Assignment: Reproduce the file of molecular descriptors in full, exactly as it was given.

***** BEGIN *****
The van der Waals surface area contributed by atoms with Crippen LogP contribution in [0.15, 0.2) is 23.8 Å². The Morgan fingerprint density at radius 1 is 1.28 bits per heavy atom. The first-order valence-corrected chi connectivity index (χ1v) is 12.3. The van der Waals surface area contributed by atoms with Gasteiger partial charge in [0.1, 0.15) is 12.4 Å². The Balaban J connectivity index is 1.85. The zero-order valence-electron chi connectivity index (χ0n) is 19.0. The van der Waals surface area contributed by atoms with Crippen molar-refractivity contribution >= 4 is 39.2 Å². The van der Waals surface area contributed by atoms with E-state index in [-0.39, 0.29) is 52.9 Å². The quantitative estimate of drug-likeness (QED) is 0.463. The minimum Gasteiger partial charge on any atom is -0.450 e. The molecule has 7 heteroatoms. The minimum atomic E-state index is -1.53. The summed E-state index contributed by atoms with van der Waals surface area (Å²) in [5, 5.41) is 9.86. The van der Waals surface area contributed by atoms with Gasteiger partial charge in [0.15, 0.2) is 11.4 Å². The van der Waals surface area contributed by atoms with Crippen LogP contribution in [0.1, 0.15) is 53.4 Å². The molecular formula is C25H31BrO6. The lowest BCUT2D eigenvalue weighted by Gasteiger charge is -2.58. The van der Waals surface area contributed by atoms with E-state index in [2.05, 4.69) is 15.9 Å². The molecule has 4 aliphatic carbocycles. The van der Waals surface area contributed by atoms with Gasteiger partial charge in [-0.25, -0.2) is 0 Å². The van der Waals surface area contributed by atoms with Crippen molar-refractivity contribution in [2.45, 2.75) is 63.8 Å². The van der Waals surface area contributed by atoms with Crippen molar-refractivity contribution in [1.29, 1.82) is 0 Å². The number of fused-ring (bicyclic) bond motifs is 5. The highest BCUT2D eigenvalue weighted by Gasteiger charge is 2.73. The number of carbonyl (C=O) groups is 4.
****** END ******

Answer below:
The van der Waals surface area contributed by atoms with Crippen LogP contribution in [0.15, 0.2) is 23.8 Å². The Morgan fingerprint density at radius 1 is 1.28 bits per heavy atom. The first-order valence-corrected chi connectivity index (χ1v) is 12.3. The van der Waals surface area contributed by atoms with Gasteiger partial charge in [0.1, 0.15) is 12.4 Å². The Balaban J connectivity index is 1.85. The zero-order valence-electron chi connectivity index (χ0n) is 19.0. The van der Waals surface area contributed by atoms with Crippen molar-refractivity contribution >= 4 is 39.2 Å². The van der Waals surface area contributed by atoms with E-state index in [-0.39, 0.29) is 52.9 Å². The quantitative estimate of drug-likeness (QED) is 0.463. The minimum Gasteiger partial charge on any atom is -0.450 e. The molecule has 7 heteroatoms. The minimum atomic E-state index is -1.53. The summed E-state index contributed by atoms with van der Waals surface area (Å²) in [5, 5.41) is 9.86. The van der Waals surface area contributed by atoms with Gasteiger partial charge in [0.15, 0.2) is 11.4 Å². The van der Waals surface area contributed by atoms with Crippen LogP contribution in [0.1, 0.15) is 53.4 Å². The molecular formula is C25H31BrO6. The lowest BCUT2D eigenvalue weighted by Gasteiger charge is -2.58. The van der Waals surface area contributed by atoms with E-state index in [2.05, 4.69) is 15.9 Å². The molecule has 4 aliphatic carbocycles. The van der Waals surface area contributed by atoms with Gasteiger partial charge in [-0.25, -0.2) is 0 Å². The van der Waals surface area contributed by atoms with Crippen molar-refractivity contribution in [2.45, 2.75) is 63.8 Å². The van der Waals surface area contributed by atoms with Crippen molar-refractivity contribution in [1.29, 1.82) is 0 Å². The number of fused-ring (bicyclic) bond motifs is 5. The highest BCUT2D eigenvalue weighted by Gasteiger charge is 2.73. The number of carbonyl (C=O) groups is 4.